I've built the foundation of understanding the role, specifically to ensure a level of understanding of the attributes and activities of an architect. This is key, as in this article I'm specifically looking at the idea of whether or not it is possible to fast track the journey to become an architect. Posing the question, could you take an individual with the capability to perform the role and move them in quick succession through a series of tasks to establish possession of the skills required to operate as an autonomous architect in their own right.

Let me start by saying that there are several assumptions associated with this scenario. The individual, the 'candidate architect' would have to be aware that they are on a journey to display their skills as an architect. The capacity or capability to perform the role would have already been pre-judged as being present, and the candidate would have a knowledgeable support network around them.

What should they be tested against?

As stated above, I've already put together my view on the activities an architect performs. There is a key factor here in differentiating between architects and subject matter experts (SME's). This is import in that these two categories of role are very different, but can often become confused with each other. To understand exactly 'what' we should test candidates against we need to understand the difference between these two type of role.

Subject matter experts

Subject matter experts are people with deep knowledge in a business area or capability. They have deep understanding of their area of functionality, but its a very narrow view. Typically their skillset is specific to a field of business services or technology, such as payments, networks or services. They do not have a breadth of insight across multiple fields or processes. This makes them ideal team members if you want detailed information, at a very granular level, but if you want someone who can be reapplied over many content areas, SME's will struggle as they will be outside of their comfort zone.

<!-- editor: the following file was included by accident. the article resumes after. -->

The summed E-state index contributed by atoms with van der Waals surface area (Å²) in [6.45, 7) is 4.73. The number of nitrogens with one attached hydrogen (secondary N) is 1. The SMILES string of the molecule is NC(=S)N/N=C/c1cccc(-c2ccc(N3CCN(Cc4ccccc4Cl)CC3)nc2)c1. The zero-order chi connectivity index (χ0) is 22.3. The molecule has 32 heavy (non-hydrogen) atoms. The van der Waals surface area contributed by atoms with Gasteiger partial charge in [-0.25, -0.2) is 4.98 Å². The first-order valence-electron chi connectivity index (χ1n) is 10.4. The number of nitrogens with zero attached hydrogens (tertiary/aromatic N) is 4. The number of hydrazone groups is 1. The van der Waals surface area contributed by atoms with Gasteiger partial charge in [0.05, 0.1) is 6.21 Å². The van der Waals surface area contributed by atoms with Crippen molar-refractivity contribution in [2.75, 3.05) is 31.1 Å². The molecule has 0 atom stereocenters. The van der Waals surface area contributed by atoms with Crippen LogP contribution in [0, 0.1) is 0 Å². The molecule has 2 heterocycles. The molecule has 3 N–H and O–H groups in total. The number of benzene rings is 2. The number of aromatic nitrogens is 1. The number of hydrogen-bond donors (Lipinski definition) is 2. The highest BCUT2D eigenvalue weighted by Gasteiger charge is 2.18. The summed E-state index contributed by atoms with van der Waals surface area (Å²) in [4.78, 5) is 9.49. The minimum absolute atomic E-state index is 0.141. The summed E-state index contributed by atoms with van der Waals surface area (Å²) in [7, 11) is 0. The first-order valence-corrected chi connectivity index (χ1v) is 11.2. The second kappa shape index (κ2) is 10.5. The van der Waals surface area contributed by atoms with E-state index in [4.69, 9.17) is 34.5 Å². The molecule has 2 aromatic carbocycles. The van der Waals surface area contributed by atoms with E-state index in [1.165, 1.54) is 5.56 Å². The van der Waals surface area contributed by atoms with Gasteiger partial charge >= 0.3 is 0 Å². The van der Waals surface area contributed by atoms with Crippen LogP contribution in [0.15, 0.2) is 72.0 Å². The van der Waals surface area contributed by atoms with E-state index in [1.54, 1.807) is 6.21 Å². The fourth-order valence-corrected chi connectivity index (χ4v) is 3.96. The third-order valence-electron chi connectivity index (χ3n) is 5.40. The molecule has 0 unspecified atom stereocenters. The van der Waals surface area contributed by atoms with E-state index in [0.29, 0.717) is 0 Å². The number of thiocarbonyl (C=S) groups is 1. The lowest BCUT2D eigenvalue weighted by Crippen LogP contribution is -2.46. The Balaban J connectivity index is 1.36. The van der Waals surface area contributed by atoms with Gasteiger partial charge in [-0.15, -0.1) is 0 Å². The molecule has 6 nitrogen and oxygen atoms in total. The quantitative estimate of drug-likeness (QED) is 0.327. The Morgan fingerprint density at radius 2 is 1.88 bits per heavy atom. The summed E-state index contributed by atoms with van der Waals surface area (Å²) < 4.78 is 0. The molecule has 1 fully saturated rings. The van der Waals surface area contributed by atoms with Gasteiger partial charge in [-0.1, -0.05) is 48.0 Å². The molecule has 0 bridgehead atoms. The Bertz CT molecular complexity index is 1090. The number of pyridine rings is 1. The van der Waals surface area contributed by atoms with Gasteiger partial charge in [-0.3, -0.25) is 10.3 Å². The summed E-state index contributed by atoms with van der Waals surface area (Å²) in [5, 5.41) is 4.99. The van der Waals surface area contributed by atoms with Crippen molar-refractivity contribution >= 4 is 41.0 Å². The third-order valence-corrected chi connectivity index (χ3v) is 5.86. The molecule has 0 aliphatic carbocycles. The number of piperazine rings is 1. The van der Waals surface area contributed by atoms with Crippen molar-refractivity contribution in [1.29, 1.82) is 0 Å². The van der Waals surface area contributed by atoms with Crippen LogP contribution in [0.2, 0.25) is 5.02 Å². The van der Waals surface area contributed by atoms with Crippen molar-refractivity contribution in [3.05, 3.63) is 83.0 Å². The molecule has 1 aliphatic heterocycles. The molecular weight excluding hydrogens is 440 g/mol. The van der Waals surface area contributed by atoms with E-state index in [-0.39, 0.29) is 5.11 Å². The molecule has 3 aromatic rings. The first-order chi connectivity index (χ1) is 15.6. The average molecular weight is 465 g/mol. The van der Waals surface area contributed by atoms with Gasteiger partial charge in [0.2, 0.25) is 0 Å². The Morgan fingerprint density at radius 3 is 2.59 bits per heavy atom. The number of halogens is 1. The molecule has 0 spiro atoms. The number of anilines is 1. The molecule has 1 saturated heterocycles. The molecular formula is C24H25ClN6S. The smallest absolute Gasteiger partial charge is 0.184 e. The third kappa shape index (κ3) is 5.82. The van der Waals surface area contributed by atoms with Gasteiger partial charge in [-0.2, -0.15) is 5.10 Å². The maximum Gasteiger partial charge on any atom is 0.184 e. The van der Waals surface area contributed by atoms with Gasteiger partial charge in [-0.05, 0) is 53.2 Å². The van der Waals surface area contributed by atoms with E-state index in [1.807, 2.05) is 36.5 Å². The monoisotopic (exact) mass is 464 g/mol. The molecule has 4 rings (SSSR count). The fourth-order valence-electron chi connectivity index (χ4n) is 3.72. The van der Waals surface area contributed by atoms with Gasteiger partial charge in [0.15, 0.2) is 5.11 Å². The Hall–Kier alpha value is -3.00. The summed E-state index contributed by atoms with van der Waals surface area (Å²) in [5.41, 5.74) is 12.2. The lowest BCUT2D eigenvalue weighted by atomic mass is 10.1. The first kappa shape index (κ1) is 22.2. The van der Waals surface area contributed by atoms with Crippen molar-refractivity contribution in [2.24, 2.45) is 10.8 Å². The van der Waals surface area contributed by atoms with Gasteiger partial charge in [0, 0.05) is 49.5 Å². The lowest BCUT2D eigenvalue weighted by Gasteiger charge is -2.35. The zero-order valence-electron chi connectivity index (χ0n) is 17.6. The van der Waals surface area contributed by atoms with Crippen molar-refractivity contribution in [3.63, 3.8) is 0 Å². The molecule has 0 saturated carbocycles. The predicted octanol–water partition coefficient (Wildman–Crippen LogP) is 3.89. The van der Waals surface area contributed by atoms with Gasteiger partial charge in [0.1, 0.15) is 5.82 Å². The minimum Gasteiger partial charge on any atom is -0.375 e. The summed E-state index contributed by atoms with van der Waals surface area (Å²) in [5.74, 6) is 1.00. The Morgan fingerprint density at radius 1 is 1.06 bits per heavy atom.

In comparison to the SME description above, Architects have a much wider breadth of knowledge across many fields of technology and business capabilities. They may have more detailed knowledge in one or two fields, specifically where they came from, but as a rule they have limited visibility over other process and technologies. This means that as a member of a team, they are deployable across the whole spectrum of a solution as their skills are not specifically tied to one area of knowledge.

Flexibility and not detailed knowledge

From the descriptions above we can determine that the skills an Architect should have are not based in a specific technology or business process. They should sit above this, as they should understand how to examine and interpret technology solutions and business processes, but they should not have detailed knowledge of them, as that's why you retain your SME's.

When you consider this, it effectively dictates what you would ask a candidate architect to prove. You would NOT ask them to understand each of your business areas, or processes, but instead ask them to show the skills to discover those areas, integrate with the SME's and extract the right information that is pertinent to the solution.

What's missing from this process?

The above describes the technology and business process discovery but it intrinsically hints at needing stakeholder skills and interpersonal skills to be able to operate successfully. They are a little harder to measure as they are less tangibly proven.

The second big factor missing here is the experience and ability to handle the pressures of going through this process. Knowing a task is one thing, but presenting that task back, thinking around it, defending your position when appropriate, or moving on it when its not, are all skills gained from actually going through the architectural process. Experience of previous roles gives people a depth of character that gives them confidence within a business operating model. At its simplest description, discovering and documenting options is a key skill that can be learned. Presenting that options paper back to senior stakeholders with confidence, explaining the process, facing down challenges and holding your nerve is an entirely different skill that is not learned, but more like 'forged' through going through the process repeatedly.